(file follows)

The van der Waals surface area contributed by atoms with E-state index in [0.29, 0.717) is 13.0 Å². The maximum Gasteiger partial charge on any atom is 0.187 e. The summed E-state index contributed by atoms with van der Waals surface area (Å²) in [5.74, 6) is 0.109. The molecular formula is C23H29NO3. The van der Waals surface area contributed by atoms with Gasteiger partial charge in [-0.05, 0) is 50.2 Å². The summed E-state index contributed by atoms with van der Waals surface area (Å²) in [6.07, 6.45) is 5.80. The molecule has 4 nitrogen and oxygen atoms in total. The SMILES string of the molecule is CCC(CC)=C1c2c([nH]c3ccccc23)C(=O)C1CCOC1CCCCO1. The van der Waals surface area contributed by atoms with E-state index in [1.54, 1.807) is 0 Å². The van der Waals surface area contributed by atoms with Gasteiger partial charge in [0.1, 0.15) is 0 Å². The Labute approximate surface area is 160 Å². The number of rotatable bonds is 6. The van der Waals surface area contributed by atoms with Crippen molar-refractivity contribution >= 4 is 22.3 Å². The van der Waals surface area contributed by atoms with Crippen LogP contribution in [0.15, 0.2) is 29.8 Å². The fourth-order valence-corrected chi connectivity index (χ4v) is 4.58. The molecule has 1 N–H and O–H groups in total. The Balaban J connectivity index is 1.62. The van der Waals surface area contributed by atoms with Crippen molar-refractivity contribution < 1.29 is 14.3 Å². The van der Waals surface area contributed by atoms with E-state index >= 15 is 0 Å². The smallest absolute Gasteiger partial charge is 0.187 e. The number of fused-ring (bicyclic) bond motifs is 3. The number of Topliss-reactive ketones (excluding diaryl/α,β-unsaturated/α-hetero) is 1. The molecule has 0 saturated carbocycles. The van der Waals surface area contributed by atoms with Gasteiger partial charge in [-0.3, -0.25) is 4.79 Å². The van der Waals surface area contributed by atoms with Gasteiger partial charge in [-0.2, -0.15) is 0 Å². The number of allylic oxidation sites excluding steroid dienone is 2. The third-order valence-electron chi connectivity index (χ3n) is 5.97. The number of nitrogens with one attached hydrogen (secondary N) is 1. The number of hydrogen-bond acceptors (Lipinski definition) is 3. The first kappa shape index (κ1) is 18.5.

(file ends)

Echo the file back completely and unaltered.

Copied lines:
The van der Waals surface area contributed by atoms with E-state index in [0.29, 0.717) is 13.0 Å². The maximum Gasteiger partial charge on any atom is 0.187 e. The summed E-state index contributed by atoms with van der Waals surface area (Å²) in [5.74, 6) is 0.109. The molecular formula is C23H29NO3. The van der Waals surface area contributed by atoms with Gasteiger partial charge in [-0.05, 0) is 50.2 Å². The summed E-state index contributed by atoms with van der Waals surface area (Å²) in [6.07, 6.45) is 5.80. The molecule has 4 nitrogen and oxygen atoms in total. The SMILES string of the molecule is CCC(CC)=C1c2c([nH]c3ccccc23)C(=O)C1CCOC1CCCCO1. The van der Waals surface area contributed by atoms with E-state index in [1.54, 1.807) is 0 Å². The van der Waals surface area contributed by atoms with Gasteiger partial charge in [0.1, 0.15) is 0 Å². The Labute approximate surface area is 160 Å². The number of rotatable bonds is 6. The van der Waals surface area contributed by atoms with Crippen molar-refractivity contribution >= 4 is 22.3 Å². The van der Waals surface area contributed by atoms with Crippen LogP contribution in [0.15, 0.2) is 29.8 Å². The fourth-order valence-corrected chi connectivity index (χ4v) is 4.58. The molecule has 1 N–H and O–H groups in total. The Balaban J connectivity index is 1.62. The van der Waals surface area contributed by atoms with Crippen molar-refractivity contribution < 1.29 is 14.3 Å². The van der Waals surface area contributed by atoms with E-state index >= 15 is 0 Å². The smallest absolute Gasteiger partial charge is 0.187 e. The number of fused-ring (bicyclic) bond motifs is 3. The number of Topliss-reactive ketones (excluding diaryl/α,β-unsaturated/α-hetero) is 1. The molecule has 0 saturated carbocycles. The van der Waals surface area contributed by atoms with Gasteiger partial charge in [-0.3, -0.25) is 4.79 Å². The van der Waals surface area contributed by atoms with Gasteiger partial charge in [-0.2, -0.15) is 0 Å². The number of allylic oxidation sites excluding steroid dienone is 2. The third-order valence-electron chi connectivity index (χ3n) is 5.97. The number of nitrogens with one attached hydrogen (secondary N) is 1. The number of hydrogen-bond acceptors (Lipinski definition) is 3. The first kappa shape index (κ1) is 18.5.